RSS

Did Any of Our Ancestors Own Slaves?

14 Dec
Abraham Woglom's five slaves are recorded in the right hand column of this page from the 1790 United States census.

Abraham Woglom’s five slaves are recorded in the right hand column of this page from the 1790 U.S. census of Westfield, Staten Island.

With roots in America going back to the colonial era, the question becomes inevitable: Did any of our ancestors own slaves? The serious research of family genealogy means accepting the good and the bad, the expected and the unexpected. The uncomfortable truth is, yes, there are confirmed slave owners in our family tree.

Antoine DuChesne (10th great-grandfather of Richard, James, Gary, Lisa, Carl, Jane, Bruce, Cathy, Ron, Stacey, Matt and Sandy) was born in 1640 in Saintonge, France, and died on his farm on Staten Island in 1712. In his will Antoine leaves “to my son Michael… the Negro boy, Mink.”

Abraham Manee (1747-1824; 8th great-grandfather of Richard, et al.) is shown in the first United States census, taken in 1790, as owning two slaves on his farm in Westfield, Staten Island.

Abraham Woglom (1759-1799; 6th great-grandfather of Richard, et al.), also of Westfield, is shown as owning one slave in the 1790, 1800 and 1810 U.S. census. His father, also named Abraham (1731-?; 7th great-grandfather of Richard, et al.), owned five slaves in 1790, four in 1800 and an unspecified number in 1810.

Both John Lay (1717-1792; 7th great-grandfather of Richard, et al.) and John Sill (1710-1796; 7th great-grandfather of Richard, et al.) are shown in the 1790 U.S. census as having one slave in their households in Lyme, Connecticut.

We can render no judgment on these people for living in the times they did, nor can we limn their personal beliefs or their attitudes toward their slaves from the circumstantial record. Slavery was a tragic fact of life in colonial America, and these people lived there.

Slavery was abolished in the state of New York in 1827 and in Connecticut in 1848.

Advertisements
 
4 Comments

Posted by on December 14, 2013 in Biographies, Family Legends

 

4 responses to “Did Any of Our Ancestors Own Slaves?

  1. hydrokitty

    December 14, 2013 at 11:58 am

    WOW…not surprised though…slavery actually was popular in the north…I like the way you acknowledged our ancestors without apology….it was wrong and always will be, but that was the custom in those days….some future generation will look back on US and wonder how we could not have known something we are doing now was wrong.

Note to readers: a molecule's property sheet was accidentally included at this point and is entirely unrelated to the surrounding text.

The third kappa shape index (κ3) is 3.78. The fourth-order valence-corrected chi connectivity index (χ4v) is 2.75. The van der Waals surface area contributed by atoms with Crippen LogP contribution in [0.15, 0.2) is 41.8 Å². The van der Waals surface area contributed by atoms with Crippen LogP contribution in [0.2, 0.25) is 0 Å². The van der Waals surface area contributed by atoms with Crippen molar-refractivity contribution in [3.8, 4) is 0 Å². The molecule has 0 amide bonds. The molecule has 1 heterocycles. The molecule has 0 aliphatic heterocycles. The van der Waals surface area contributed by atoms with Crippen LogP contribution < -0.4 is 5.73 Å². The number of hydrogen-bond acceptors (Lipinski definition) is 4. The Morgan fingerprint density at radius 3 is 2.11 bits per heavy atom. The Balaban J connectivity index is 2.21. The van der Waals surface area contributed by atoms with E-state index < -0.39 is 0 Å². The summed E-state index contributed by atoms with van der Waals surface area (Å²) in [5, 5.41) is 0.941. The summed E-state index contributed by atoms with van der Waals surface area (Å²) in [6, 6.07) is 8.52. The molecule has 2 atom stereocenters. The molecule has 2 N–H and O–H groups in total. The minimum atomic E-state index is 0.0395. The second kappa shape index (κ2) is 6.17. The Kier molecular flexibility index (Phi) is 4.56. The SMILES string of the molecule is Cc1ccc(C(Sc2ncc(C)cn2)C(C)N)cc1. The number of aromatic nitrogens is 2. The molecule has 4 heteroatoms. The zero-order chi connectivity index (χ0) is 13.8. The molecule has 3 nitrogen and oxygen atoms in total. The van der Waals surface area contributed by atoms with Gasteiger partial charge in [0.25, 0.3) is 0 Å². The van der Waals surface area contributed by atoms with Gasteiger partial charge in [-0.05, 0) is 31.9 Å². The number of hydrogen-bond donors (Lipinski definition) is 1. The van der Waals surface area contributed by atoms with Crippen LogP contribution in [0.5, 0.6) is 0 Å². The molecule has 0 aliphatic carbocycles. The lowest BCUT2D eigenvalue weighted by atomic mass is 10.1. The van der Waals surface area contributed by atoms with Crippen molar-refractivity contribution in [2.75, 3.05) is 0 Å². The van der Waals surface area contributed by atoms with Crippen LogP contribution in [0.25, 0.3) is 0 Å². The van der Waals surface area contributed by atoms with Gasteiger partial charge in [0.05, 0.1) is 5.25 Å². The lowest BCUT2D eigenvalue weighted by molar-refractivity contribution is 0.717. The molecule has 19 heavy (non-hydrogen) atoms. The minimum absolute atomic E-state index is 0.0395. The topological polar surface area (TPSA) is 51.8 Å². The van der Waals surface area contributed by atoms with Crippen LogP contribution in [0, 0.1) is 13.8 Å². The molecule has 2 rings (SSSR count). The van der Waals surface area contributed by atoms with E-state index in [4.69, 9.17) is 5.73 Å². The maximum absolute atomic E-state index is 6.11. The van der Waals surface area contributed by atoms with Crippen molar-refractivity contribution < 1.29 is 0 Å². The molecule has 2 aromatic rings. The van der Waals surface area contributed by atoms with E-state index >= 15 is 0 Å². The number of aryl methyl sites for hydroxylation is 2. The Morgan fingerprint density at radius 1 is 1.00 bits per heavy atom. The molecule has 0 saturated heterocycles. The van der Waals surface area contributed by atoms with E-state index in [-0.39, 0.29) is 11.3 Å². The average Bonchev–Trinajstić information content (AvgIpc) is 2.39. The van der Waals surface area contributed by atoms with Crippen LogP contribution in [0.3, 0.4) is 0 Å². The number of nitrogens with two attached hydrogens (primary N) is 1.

• RRiis

      December 14, 2013 at 3:19 pm

      Those future generations will have plenty to talk about, for sure.

       
  2. Carolyn McKenna

    March 19, 2014 at 8:03 pm

    “We can render no judgment on these people for living in the times they did, nor can we limn their personal beliefs or their attitudes toward their slaves from the circumstantial record.” So beautifully put, so measured and mature. What a welcome relief to the usual rants and raves. We all shared in and economically benefited from this aspect of our nation’s history, whether our individual ancestors owned slaves or not.

    What I appreciate most about this entire site is how you put your family story into the larger historical context. I am trying to do this for my family, but it is a poor stepchild to your abilities.You have done a remarkably professional job on the presentation, too – the graphics, the fonts, the research, everything. So impressive.

    I arrived at your site in researching Anabel Kinsey and Abraham Woglom (or really, Abraham’s brother John who married Elizabeth Reckhow). I was wondering how you came to the conclusion that Abraham (1731 – ?) is the father of your Abraham Woglom (and therefore my John, born c. 1760). Charlotte Hix has the father simply as “John Sr”. I am trying to make the connection to the Woglams of Perth Amboy, NJ. but there is a generation missing as most old genealogies have John B. Woglam (mine) born after the death of his supposed father John Ary Woglom. There are so many wrong conclusions draw about these middle generations of the Wogloms, especially in the early genealogies. As they all have sons John, Abraham, Cornelius, etc., it seems impossible to get it straight. I don’t want to perpetuate the misinformation.

    Thanks so much for any light you can shed. And even if you can’t, thanks for this wonderful site – I have enjoyed just browsing here!!

     
    • RRiis

      March 19, 2014 at 10:24 pm

      Thank you very much! I have sent you a private email with additional information.

       

Leave a Reply

Fill in your details below or click an icon to log in:

WordPress.com Logo

You are commenting using your WordPress.com account. Log Out / Change )

Twitter picture

You are commenting using your Twitter account. Log Out / Change )

Facebook photo

You are commenting using your Facebook account. Log Out / Change )

Google+ photo

You are commenting using your Google+ account. Log Out / Change )

Connecting to %s

 
%d bloggers like this: